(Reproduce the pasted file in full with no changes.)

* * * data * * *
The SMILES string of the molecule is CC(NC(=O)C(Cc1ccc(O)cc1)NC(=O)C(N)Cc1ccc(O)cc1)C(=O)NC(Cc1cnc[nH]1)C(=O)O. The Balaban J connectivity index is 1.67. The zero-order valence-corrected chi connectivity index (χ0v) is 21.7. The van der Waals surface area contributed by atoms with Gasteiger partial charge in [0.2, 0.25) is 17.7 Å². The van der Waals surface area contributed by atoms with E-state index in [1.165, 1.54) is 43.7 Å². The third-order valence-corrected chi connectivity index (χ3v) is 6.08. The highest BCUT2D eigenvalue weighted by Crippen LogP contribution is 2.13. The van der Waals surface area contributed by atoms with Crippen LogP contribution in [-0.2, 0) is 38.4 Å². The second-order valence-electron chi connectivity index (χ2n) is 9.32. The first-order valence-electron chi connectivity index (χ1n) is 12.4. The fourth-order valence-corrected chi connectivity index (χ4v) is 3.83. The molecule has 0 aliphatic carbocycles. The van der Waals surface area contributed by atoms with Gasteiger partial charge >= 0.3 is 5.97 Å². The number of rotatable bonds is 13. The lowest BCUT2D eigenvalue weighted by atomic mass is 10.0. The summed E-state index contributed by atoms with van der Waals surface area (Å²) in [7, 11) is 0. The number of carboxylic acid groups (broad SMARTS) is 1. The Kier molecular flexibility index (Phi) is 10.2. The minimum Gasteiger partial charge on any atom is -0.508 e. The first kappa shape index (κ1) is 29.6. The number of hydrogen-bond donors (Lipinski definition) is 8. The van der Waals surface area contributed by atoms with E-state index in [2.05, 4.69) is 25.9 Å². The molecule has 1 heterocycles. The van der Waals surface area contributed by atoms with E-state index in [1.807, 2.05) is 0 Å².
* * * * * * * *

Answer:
The SMILES string of the molecule is CC(NC(=O)C(Cc1ccc(O)cc1)NC(=O)C(N)Cc1ccc(O)cc1)C(=O)NC(Cc1cnc[nH]1)C(=O)O. The Balaban J connectivity index is 1.67. The zero-order valence-corrected chi connectivity index (χ0v) is 21.7. The van der Waals surface area contributed by atoms with Gasteiger partial charge in [0.2, 0.25) is 17.7 Å². The van der Waals surface area contributed by atoms with E-state index in [1.165, 1.54) is 43.7 Å². The third-order valence-corrected chi connectivity index (χ3v) is 6.08. The highest BCUT2D eigenvalue weighted by Crippen LogP contribution is 2.13. The van der Waals surface area contributed by atoms with Crippen LogP contribution in [-0.2, 0) is 38.4 Å². The second-order valence-electron chi connectivity index (χ2n) is 9.32. The first-order valence-electron chi connectivity index (χ1n) is 12.4. The fourth-order valence-corrected chi connectivity index (χ4v) is 3.83. The molecule has 0 aliphatic carbocycles. The van der Waals surface area contributed by atoms with Gasteiger partial charge >= 0.3 is 5.97 Å². The number of rotatable bonds is 13. The lowest BCUT2D eigenvalue weighted by atomic mass is 10.0. The summed E-state index contributed by atoms with van der Waals surface area (Å²) in [7, 11) is 0. The number of carboxylic acid groups (broad SMARTS) is 1. The Kier molecular flexibility index (Phi) is 10.2. The minimum Gasteiger partial charge on any atom is -0.508 e. The first kappa shape index (κ1) is 29.6. The number of hydrogen-bond donors (Lipinski definition) is 8. The van der Waals surface area contributed by atoms with E-state index in [2.05, 4.69) is 25.9 Å². The molecule has 1 heterocycles. The van der Waals surface area contributed by atoms with E-state index in [1.807, 2.05) is 0 Å².